Rick Pitino

The Granville Inn is where the diehards congregate for the final college basketball game of the season for the University of Louisville. Usually on a Saturday in March, a seat is a luxury, but this evening there are a few empty tables and barstools.

A good crowd is here but you’ve seen better; especially during what is normally the most wonderful time of the year in these parts. Where are the raucous revelers? What happened to the C-A-R-D-S chant? The sporadic cheers are half-hearted, and it’s not just because the Cardinals have missed their first 12 shots against Virginia and don’t score their first basket until 10:42 left in the first half. This feels like a wake. Everyone is mourning.

A self-imposed postseason ban sucks the joy out of March Madness.

It’s the strangest, saddest ending ever to a Louisville basketball season. Just three years after winning the national championship, the joie de vivre is gone. All because of an ongoing NCAA investigation into an alleged recruiting scandal involving a former escort saying that former Louisville staffer Andre McGee hired dancers to have sex with recruits on campus.

A Granville Inn patron who only identifies himself as Mike is enraged. He’s not the only one. Many in the Louisville fan base wish the school didn’t punish itself as a preemptive strike to prevent further NCAA sanctions.

Louisville was unranked in the preseason polls and picked to finish seventh in the Atlantic Coast Conference. These Cardinals surprised some by being ranked for most of the season, climbing as high as No.11 in the Associated Press poll. They also beat North Carolina in the lone meeting between the schools. That same North Carolina squad won the ACC and might be a No.1 seed in the NCAA tournament.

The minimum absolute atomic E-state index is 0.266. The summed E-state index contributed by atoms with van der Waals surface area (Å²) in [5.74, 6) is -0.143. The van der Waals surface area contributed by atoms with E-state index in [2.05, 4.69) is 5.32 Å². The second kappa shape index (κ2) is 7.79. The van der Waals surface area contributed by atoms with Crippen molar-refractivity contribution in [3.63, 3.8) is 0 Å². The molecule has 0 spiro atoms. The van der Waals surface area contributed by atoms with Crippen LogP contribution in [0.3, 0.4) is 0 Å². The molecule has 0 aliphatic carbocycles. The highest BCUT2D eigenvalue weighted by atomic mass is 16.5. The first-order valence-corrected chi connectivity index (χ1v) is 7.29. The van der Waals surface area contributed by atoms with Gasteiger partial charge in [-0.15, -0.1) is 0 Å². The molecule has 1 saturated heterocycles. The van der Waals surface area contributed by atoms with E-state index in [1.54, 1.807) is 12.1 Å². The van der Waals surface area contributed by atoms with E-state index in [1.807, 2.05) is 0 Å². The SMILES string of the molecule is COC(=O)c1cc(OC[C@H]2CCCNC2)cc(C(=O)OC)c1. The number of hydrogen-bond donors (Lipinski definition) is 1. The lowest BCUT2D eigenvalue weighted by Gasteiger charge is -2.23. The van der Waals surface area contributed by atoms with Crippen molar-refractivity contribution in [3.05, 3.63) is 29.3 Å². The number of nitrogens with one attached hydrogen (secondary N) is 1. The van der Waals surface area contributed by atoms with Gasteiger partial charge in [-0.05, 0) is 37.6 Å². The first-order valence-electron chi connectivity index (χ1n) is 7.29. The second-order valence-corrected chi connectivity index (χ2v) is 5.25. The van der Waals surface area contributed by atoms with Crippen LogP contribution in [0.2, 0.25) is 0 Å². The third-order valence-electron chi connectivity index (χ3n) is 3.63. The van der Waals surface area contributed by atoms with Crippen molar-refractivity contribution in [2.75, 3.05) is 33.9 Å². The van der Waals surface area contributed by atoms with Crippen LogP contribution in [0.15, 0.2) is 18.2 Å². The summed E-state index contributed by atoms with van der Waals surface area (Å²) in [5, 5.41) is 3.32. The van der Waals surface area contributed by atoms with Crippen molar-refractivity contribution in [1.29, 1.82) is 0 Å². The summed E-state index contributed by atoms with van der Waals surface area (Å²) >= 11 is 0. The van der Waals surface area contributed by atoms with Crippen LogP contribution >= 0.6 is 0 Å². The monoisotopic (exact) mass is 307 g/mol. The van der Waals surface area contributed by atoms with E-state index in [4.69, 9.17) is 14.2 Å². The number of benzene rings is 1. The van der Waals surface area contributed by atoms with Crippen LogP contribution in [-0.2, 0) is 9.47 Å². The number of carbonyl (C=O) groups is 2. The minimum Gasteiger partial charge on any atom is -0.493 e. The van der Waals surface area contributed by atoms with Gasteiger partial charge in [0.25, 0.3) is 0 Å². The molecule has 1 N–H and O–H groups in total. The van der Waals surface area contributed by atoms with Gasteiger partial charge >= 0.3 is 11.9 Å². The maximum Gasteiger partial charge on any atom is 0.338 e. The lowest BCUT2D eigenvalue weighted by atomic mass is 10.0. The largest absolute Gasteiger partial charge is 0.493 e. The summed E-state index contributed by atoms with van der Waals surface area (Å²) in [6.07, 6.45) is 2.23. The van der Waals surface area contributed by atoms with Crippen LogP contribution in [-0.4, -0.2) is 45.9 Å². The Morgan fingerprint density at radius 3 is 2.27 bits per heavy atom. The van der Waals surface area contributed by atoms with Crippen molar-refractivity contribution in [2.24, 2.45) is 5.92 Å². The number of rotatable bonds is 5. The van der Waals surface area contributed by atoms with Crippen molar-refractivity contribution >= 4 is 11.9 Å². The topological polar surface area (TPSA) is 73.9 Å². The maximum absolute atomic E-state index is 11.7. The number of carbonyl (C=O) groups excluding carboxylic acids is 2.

Louisville finished fourth in the conference standings and would have been formidable in the NCAA tournament. According to Fivethirtyeight.com, these Cardinals are one of the best teams ever banned from the tournament.

Who knows what might have happened?

“I want to poke somebody in the face but I don’t know who,” Mike says. That’s the clean version of his take. His actual opinion is laced with expletives and he looks like he’s one missed Louisville shot away from cardiac arrest.

Many fans blame embattled school president James Ramsey. Some blame coach Rick Pitino and/or athletic director Tom Jurich. Everyone blames McGee and Katina Powell, the former escort who wrote the book “Breaking Cardinal Rules: Basketball and the Escort Queen,” detailing the allegations.

At the Granville Inn, one younger fan isn’t as hostile as Mike. Jake Karem, a University of Louisville sophomore, is wearing a No.35 UofL jersey. That’s the number of Darrell Griffith – the greatest player in the program’s history. Karem feels bad for graduate school transfers Damion Lee and Trey Lewis. They came to the basketball team to play for one season – to play in the NCAAs.

Their college playing careers ended Saturday.

“You want to punish the school, take away our money,” Karem said. “Don’t punish the kids. They came here to play for the tournament and they don’t get it. It’s not their fault. It’s completely uncalled for.”